Lynn Miller MA and her husband Dr. Eric Miller collaborated on a book chapter Music and Neuromodulation, in Rhythmic Stimulation Procedures in Neuromodulation. Evans, published by Elsevier (2017) The Miller’s did research on toning which led Lynn to write about The Human Voice as a Musical Instrument for Neuromodulation. (see charts below on my brain when toning.) My brain on Tibetan bowls and on the Svaram Soundbed was written in the chapter Music and Neuromodulation. This book can be purchased on Amazon.com
Rhythmic Stimulation Procedures in Neuromodulation offers a unique approach to rhythm-related stimulation as it pertains to modulating neural functioning, with the goal of alleviating symptoms of mental disorder. Rhythm and related concepts (frequency, resonance, entrainment) are thought by many to be closely linked to human health and disease. Neurologists and clinical psychologists facilitate neuroplasticity by using pulsed (rhythmic) sensory or electromagnetic stimulation?a group of techniques broadly referred to as neuromodulation. This edited volume describes details of rhythm-related neuromodulation techniques, and experts in the field have detailed the pros and cons of each approach, citing both clinical and scientific support.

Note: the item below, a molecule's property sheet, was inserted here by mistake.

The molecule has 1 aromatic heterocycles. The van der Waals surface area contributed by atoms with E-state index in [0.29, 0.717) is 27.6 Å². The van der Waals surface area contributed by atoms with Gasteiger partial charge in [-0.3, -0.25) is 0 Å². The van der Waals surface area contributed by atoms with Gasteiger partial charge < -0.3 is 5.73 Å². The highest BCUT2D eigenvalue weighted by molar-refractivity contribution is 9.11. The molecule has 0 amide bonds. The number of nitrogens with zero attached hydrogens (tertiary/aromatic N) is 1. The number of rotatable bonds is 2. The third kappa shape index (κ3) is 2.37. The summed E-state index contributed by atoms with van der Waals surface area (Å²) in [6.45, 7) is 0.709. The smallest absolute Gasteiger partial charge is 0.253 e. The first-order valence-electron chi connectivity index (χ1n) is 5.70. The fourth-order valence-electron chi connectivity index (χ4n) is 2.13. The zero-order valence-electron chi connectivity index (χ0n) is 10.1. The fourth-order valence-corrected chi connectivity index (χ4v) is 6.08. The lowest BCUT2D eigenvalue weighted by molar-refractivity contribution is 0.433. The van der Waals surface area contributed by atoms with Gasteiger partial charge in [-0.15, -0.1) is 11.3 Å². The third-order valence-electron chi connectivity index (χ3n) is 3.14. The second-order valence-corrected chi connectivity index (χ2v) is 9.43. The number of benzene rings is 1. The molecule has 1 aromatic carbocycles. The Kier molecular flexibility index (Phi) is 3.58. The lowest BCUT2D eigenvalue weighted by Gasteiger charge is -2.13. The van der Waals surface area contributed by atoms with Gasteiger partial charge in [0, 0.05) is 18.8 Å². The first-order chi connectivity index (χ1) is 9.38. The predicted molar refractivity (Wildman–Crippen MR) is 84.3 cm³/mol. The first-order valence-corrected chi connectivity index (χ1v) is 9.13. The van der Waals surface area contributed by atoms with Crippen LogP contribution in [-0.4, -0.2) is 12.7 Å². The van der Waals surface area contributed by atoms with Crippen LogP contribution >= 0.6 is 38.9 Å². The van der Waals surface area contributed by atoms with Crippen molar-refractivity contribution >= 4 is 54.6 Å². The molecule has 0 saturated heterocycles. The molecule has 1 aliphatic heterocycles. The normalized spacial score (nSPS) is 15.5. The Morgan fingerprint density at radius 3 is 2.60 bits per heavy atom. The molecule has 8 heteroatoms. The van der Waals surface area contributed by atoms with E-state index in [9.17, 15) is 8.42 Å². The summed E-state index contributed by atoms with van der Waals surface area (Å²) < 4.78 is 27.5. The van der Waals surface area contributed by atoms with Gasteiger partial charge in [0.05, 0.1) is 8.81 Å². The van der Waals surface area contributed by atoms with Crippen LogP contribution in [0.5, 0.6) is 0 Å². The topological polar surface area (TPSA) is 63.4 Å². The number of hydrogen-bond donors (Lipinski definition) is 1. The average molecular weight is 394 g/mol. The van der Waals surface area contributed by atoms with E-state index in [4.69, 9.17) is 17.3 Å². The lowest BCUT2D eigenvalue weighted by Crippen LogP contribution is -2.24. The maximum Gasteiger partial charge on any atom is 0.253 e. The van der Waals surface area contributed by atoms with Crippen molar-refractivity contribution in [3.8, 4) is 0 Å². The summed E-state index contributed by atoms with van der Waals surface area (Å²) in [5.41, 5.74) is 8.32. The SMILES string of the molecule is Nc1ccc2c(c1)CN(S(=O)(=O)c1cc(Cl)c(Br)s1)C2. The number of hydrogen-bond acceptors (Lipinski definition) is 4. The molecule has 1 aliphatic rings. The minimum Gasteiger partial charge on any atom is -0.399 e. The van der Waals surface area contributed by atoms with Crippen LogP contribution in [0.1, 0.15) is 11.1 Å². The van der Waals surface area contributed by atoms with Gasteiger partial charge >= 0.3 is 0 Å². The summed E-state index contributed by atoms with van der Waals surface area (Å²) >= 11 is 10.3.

Each technique chapter provides a detailed description of the procedure, a rationale for application with specific populations, discussion of similarities/differences relative to other approaches, and support for efficacy. This volume offers readers a historical overview of the roles of rhythm and dysrhythmia in health and disease, including examples of past and present therapeutic uses of rhythmic stimulation, entrainment, and/or modification. It also facilitates speculation about potential developments in rhythm-related methods for the future of mental health. Few books published in the general area of rhythm have focused on the scientific study of the significance of biological rhythms.
The 50 string Soundbed made the most drastic changes in my brainwaves.